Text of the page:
Crucially, we announced this morning that we want individual firms and the industry to play their part in protecting the ability of people to access cash and banking services in their local area in a way that meets their needs.
In September 2020, we published guidance setting out our expectation that firms should consider the impact of branch and ATM closures on their customers’ everyday banking needs and consider the availability and provision of alternatives.
We have been supervising branch closures closely, assessing plans based on risk of harm posed to consumers. In January 2021, we asked banks to pause closures where they are unable to meet the expectations laid out in our guidance due to the coronavirus lockdown.
Firm responsibility and providing alternative access
Individual firms are responsible for making sure that when they close a branch or ATM in a local area, there are alternatives available to provide services at a standard of service that meets the needs of the customers using that branch or ATM.
Firms will need to consider the ability to withdraw and deposit cash, safety, accessibility and opening times.
Over the short-term this is likely to rely on the current alternatives to branches to a large extent, such as the Post Office and LINK services.
Over the longer-term we believe that new services will become available to meet the needs of consumers and businesses alike. Shared branches, cashback and deposit points might become commonplace in some areas, while more consumers embrace digital technology, and many use less cash.
The opportunity for collaboration
This is a turning point for the banking market though, and it does provide some opportunities for industry to find solutions to meet the challenge of maintaining access to cash.
While industry must always comply with competition law, we welcome its commitment to take forward action to protect access to cash and close gaps in provision. This work should also take account of regulatory and legislative developments and does not replace the individual responsibilities of firms.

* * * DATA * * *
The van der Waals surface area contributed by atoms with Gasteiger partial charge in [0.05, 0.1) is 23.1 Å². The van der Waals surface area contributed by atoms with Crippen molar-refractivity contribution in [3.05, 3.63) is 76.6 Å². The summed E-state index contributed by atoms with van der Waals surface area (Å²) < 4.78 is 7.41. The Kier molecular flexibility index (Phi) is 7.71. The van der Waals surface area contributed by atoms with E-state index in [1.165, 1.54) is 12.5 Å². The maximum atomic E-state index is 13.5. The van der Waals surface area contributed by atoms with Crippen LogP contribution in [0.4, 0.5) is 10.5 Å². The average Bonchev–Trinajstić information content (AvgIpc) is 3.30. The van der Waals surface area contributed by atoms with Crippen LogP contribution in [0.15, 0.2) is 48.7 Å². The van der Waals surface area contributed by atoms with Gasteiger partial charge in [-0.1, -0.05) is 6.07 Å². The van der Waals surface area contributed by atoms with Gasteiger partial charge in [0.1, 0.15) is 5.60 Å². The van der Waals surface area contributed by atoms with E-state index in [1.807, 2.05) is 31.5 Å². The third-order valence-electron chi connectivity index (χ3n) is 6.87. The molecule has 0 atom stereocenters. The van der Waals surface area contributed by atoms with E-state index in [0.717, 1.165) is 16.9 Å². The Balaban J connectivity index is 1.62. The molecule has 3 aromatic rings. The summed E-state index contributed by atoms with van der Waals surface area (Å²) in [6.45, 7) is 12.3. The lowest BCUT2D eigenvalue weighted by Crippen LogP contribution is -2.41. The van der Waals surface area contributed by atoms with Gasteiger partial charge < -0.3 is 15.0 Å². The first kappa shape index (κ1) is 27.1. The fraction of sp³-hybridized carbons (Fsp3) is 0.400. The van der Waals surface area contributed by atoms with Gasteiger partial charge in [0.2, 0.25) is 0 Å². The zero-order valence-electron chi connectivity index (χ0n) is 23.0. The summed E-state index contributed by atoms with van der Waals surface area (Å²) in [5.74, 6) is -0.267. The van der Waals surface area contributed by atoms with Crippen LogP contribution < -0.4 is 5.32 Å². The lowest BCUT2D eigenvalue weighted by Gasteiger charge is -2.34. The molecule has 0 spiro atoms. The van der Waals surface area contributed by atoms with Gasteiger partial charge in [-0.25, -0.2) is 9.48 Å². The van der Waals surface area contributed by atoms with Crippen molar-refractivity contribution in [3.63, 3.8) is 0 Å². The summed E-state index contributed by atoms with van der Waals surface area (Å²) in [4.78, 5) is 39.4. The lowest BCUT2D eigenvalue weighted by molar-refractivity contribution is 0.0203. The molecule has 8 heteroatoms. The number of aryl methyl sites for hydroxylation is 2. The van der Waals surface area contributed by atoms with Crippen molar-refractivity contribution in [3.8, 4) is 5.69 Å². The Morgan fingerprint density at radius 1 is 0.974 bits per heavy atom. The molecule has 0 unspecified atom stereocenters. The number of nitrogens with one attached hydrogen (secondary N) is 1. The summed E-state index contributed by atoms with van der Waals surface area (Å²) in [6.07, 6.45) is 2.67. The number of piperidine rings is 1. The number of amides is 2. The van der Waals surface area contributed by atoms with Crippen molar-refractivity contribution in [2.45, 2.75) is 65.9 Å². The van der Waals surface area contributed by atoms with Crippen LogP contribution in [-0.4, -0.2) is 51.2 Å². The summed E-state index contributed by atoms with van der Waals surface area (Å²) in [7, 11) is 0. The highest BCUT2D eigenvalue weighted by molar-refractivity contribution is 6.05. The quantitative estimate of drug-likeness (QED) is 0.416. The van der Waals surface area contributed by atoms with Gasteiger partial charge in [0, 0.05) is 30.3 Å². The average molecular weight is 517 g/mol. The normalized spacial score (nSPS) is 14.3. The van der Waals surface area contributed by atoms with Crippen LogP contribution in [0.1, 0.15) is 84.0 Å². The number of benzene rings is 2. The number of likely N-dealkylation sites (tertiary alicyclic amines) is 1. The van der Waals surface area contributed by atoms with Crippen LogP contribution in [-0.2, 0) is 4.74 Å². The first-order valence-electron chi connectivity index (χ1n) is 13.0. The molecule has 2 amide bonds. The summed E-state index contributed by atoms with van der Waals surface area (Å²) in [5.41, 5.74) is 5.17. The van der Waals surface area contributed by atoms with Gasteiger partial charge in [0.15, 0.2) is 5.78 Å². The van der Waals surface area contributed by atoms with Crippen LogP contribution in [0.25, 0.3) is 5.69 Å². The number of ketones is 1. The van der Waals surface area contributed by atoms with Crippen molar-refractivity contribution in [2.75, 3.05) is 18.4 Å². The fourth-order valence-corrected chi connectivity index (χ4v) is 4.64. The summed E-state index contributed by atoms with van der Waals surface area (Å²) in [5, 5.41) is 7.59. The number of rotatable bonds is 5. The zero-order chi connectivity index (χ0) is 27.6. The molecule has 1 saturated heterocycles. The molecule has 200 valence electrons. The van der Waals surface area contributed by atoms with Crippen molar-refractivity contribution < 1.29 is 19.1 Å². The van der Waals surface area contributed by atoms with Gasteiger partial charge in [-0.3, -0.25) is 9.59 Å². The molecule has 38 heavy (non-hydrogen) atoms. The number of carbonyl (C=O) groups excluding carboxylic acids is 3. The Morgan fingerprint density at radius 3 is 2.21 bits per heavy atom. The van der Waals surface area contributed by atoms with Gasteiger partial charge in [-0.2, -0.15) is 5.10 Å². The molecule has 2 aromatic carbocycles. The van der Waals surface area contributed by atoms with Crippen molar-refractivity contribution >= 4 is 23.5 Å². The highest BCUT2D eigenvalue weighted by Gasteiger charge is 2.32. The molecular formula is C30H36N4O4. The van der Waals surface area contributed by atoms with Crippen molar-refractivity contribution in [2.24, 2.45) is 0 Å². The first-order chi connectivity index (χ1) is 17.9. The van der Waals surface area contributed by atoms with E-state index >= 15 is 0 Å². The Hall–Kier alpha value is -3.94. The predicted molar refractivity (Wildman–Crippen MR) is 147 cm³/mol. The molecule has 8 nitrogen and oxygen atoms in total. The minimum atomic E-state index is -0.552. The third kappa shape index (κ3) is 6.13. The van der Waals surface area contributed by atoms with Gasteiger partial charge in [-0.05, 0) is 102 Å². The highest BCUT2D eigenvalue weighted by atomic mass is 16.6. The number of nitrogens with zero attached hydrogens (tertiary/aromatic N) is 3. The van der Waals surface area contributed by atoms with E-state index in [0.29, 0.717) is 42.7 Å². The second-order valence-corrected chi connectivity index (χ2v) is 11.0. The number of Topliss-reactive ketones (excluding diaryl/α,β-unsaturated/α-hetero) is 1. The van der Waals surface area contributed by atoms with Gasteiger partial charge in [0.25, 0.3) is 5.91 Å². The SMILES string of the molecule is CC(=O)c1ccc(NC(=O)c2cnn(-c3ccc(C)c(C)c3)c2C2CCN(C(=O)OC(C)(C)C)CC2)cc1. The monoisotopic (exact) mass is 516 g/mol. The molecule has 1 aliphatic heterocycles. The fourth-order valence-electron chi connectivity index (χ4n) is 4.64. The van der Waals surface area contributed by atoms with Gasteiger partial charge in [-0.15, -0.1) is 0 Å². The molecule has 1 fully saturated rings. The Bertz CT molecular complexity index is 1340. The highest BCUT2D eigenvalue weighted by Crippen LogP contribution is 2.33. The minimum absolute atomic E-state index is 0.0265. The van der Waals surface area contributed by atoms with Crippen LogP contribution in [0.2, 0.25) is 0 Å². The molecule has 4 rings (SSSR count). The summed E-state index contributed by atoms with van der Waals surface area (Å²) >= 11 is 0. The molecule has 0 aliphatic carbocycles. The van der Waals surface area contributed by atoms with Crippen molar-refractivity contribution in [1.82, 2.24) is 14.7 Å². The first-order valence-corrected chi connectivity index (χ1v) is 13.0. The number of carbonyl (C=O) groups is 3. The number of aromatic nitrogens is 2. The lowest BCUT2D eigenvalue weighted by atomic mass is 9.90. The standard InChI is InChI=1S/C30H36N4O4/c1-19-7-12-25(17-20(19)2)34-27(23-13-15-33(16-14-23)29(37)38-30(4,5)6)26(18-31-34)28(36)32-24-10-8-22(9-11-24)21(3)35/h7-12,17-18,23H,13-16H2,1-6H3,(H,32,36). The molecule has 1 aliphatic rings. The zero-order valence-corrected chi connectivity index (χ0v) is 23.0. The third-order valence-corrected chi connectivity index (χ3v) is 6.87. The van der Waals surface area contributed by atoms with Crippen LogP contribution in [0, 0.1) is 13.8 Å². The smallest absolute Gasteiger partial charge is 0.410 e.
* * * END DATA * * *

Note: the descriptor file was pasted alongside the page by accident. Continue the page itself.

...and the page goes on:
We also welcome the wider financial services industry actions to identify new ways to support local community access. This can build on the work already underway through the Community Access to Cash Pilots. Innovative new methods such as banking hubs and cashback without a purchase are already being piloted across the country and we are keen to see the outcomes of this work and how these solutions can be applied more widely.
While legislation is essential to protect access to cash in the face of declining demand, we want individual firms and the wider industry to play a role now. We must work together to protect the ability of consumers to access cash and banking services.
We have said what we expect from individual firms and will continue to supervise how they treat their customers when closing branches. We expect the industry action group to take forward its work transparently and in partnership with other stakeholders such as consumer bodies. We expect that work to be completed later this year, and we will engage closely with the industry and monitor progress.
Alongside what firms and industry are doing, organisations such as Which? have an invaluable role in helping to support efforts to protect access to cash. The Freedom to Pay campaign and now the Cash Friendly Pledge are great examples of this, and there are similar initiatives by other groups.
Following on from our work with the University of Bristol last year, we intend to publish an updated assessment of the UK’s cash infrastructure in the summer, alongside the FCA’s recent consumer research into cash use.
The FCA and the PSR will continue to work in an open and transparent way with consumer bodies and the firms we regulate to achieve our desired outcome, including using the full range of regulatory tools available to us where we need to. We will work with the government as it develops its legislation.
As I said at the start, the nature of cash use and everyday banking is changing, and we should acknowledge that and help people to transition where they are able to. However, we must also all work together to protect the ability of consumers to access cash and banking services in ways that meet their needs.